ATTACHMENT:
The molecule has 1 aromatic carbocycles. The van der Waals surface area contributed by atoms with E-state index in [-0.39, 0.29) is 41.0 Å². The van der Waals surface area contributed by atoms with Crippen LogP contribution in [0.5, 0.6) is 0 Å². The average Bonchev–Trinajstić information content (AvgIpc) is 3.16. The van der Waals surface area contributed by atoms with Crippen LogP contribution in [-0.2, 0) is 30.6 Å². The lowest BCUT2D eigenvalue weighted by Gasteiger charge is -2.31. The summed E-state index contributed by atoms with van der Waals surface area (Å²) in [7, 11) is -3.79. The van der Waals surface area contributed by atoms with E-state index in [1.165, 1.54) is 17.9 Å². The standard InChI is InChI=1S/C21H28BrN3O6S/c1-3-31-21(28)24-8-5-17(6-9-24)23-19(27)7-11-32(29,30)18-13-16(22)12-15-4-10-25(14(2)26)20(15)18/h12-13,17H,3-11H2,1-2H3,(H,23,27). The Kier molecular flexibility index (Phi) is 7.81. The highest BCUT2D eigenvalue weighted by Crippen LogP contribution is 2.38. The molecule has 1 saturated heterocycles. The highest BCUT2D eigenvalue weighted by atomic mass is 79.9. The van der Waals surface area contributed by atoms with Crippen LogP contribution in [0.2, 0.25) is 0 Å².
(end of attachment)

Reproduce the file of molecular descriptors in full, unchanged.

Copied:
The molecule has 1 aromatic carbocycles. The van der Waals surface area contributed by atoms with E-state index in [-0.39, 0.29) is 41.0 Å². The van der Waals surface area contributed by atoms with Crippen LogP contribution in [0.5, 0.6) is 0 Å². The average Bonchev–Trinajstić information content (AvgIpc) is 3.16. The van der Waals surface area contributed by atoms with Crippen LogP contribution in [-0.2, 0) is 30.6 Å². The lowest BCUT2D eigenvalue weighted by Gasteiger charge is -2.31. The summed E-state index contributed by atoms with van der Waals surface area (Å²) in [7, 11) is -3.79. The van der Waals surface area contributed by atoms with E-state index in [1.165, 1.54) is 17.9 Å². The standard InChI is InChI=1S/C21H28BrN3O6S/c1-3-31-21(28)24-8-5-17(6-9-24)23-19(27)7-11-32(29,30)18-13-16(22)12-15-4-10-25(14(2)26)20(15)18/h12-13,17H,3-11H2,1-2H3,(H,23,27). The Kier molecular flexibility index (Phi) is 7.81. The highest BCUT2D eigenvalue weighted by Crippen LogP contribution is 2.38. The molecule has 1 saturated heterocycles. The highest BCUT2D eigenvalue weighted by atomic mass is 79.9. The van der Waals surface area contributed by atoms with Crippen LogP contribution in [0.2, 0.25) is 0 Å².